Homocysteine is one particular type of amino acid that helps your body to synthesize proteins. Amino acids are the building blocks of proteins and homocysteine is present in all of us, but elevated levels of homocysteine, also termed as hyperhomocysteinemia, may increase the risk of cardiovascular disease.
This particular amino acid is not absorbed directly from the food you eat, but is produced from other amino acids that are present in your food. Methionine, which is present in all types of meat and dairy products, is converted into homocysteine. This process can only take place with Vitamin B6, Vitamin B12 and folic. In labs, the normal range is regarded as being between 4 to 15 micromoles/liter, although optimally these levels would be below even 10 to 12. However, any reading above 15 is considered high.
When does it pose a problem?Homocysteine in itself is not a problem and is present in all healthy individuals. Under normal circumstances, homocysteine in your blood stream undergoes yet another change, being converted into cysteine or it can even be transformed back into methionine. While Vitamin B6 is necessary for the conversion to cysteine, B12 enzymes are necessary for the transformation back to methionine. Cysteine is an extremely important protein and it is necessary for various bodily functions including the metabolism of various minerals like zinc, iron and copper.
AdvertisementWhen this normal processing or utility of homocysteine cannot be fulfilled and it remains in the body as is, the levels are elevated. While the co-relation between elevated homocysteine levels and cardiac disease is still not clear and widely debated, there is a clear link that higher levels of homocysteine is associated with strokes, heart attacks, hypertension, blood clot formation and arteriosclerosis.
Why does this elevation of homocysteine happen?Although the reasons for this impaired ability to metabolise homocysteine properly are not always clear, it is often caused because of nutritional deficiencies with low levels of vitamins B6 and B12 and folic acid. Alcoholism can also contribute to the problem as malnutrition; a Vitamin B deficiency is common in alcoholics. Some experts also believe that alcohol itself may directly contribute to the homocysteine elevation, with or without any nutritional deficiencies.
When do you need to get tested?Homocysteine testing is still rather expensive as it is not a part of routine screening or diagnostics. Homocysteine levels are, in fact, only checked in certain conditions, if the concerned healthcare provider requests testing. This is often done when dealing with patients suffering from cardiac disease, strokes, heart attacks or blood clots who are still young adults. Such patients are screened for any kind of abnormalities with blood clotting and for homocysteine levels as well. Homocysteine levels are also often tested when patients without any identifiable risk factors suffer from conditions like heart attacks or strokes.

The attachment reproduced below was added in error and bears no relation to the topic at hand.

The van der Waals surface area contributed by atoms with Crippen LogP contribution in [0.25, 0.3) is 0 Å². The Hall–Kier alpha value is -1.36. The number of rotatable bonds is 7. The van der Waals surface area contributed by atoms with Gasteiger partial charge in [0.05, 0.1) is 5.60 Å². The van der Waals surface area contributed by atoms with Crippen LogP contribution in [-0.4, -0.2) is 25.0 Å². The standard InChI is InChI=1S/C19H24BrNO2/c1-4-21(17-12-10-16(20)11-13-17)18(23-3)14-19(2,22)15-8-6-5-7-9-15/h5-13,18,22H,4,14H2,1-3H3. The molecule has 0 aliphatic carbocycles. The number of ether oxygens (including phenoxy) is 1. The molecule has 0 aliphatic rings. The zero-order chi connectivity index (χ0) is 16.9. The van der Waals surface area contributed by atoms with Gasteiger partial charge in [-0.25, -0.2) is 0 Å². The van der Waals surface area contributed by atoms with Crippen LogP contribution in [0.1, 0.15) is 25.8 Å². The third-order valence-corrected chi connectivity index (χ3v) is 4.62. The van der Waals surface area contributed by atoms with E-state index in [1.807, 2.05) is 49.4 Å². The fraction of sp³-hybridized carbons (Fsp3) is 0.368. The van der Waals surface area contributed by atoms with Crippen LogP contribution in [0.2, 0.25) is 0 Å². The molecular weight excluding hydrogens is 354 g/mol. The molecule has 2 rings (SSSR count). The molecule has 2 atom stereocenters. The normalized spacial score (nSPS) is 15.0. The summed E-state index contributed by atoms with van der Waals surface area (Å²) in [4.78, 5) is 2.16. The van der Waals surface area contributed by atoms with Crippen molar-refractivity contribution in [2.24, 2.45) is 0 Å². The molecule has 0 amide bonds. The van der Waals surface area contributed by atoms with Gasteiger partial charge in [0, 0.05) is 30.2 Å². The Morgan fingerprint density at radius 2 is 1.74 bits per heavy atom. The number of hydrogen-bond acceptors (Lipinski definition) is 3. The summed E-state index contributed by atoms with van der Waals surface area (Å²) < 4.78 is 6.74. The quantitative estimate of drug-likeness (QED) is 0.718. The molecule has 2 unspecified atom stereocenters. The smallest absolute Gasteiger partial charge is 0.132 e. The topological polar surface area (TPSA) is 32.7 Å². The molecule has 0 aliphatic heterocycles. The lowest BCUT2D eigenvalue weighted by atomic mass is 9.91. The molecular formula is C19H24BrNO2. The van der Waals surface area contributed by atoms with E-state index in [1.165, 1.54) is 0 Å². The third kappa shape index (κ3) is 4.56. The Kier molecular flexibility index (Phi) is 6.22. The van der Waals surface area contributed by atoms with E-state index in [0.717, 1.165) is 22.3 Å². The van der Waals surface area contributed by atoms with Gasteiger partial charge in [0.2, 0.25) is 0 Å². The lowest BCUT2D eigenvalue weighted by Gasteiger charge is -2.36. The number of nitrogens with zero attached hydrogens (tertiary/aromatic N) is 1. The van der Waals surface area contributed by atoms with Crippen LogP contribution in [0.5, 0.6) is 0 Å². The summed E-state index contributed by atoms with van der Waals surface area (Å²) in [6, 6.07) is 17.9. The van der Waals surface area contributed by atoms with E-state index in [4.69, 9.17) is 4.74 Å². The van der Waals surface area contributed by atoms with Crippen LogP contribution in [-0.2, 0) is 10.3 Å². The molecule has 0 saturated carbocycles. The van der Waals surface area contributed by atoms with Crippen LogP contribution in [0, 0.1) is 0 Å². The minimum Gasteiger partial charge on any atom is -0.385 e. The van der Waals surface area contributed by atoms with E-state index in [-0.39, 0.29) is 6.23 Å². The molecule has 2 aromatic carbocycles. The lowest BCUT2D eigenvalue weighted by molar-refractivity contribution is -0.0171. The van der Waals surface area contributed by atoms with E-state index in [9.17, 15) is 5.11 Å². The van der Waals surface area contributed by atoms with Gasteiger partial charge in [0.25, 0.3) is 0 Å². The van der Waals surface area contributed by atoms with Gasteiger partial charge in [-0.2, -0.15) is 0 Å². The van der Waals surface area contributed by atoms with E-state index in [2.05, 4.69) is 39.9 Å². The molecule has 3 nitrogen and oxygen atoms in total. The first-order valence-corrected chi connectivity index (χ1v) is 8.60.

What can I do about high homocysteine levels?Your health care provider will recommend a suitable course of action if your levels are found to be high. Folic acid and vitamin supplementation to raise vitamins B6 and B12 intake are given for treating homocysteinuria, which is a condition of elevated homocysteine levels. The efficacy of such a treatment is closely monitored with regular blood tests and in some cases, it is found that patients do not respond to treatment as they may be pyridoxine-resistant. Dietary modifications to reduce the intake of methionine sources can also help. This means cutting down your intake of foods like eggs, fish, meat, certain plant seeds and cereal. At the same time, don't forget that methionine is an essential amino acid and should not be eliminated altogether from your diet.
Keep in mind that most studies do not show in decreased risk even after lowering homocysteine levels. It would appear that the risk that develops with elevated homocysteine levels does not dissipate altogether even with lowering of the levels. For this reason, it is better to avoid foods that greatly increase the risk of elevating homocysteine levels.
References:1. Wierzbicki AS. Homocysteine and cardiovascular disease: a review of the evidence. Diab Vasc Dis Res. 2007 Jun;4(2):143-50. Review. PubMed PMID: 17654449.
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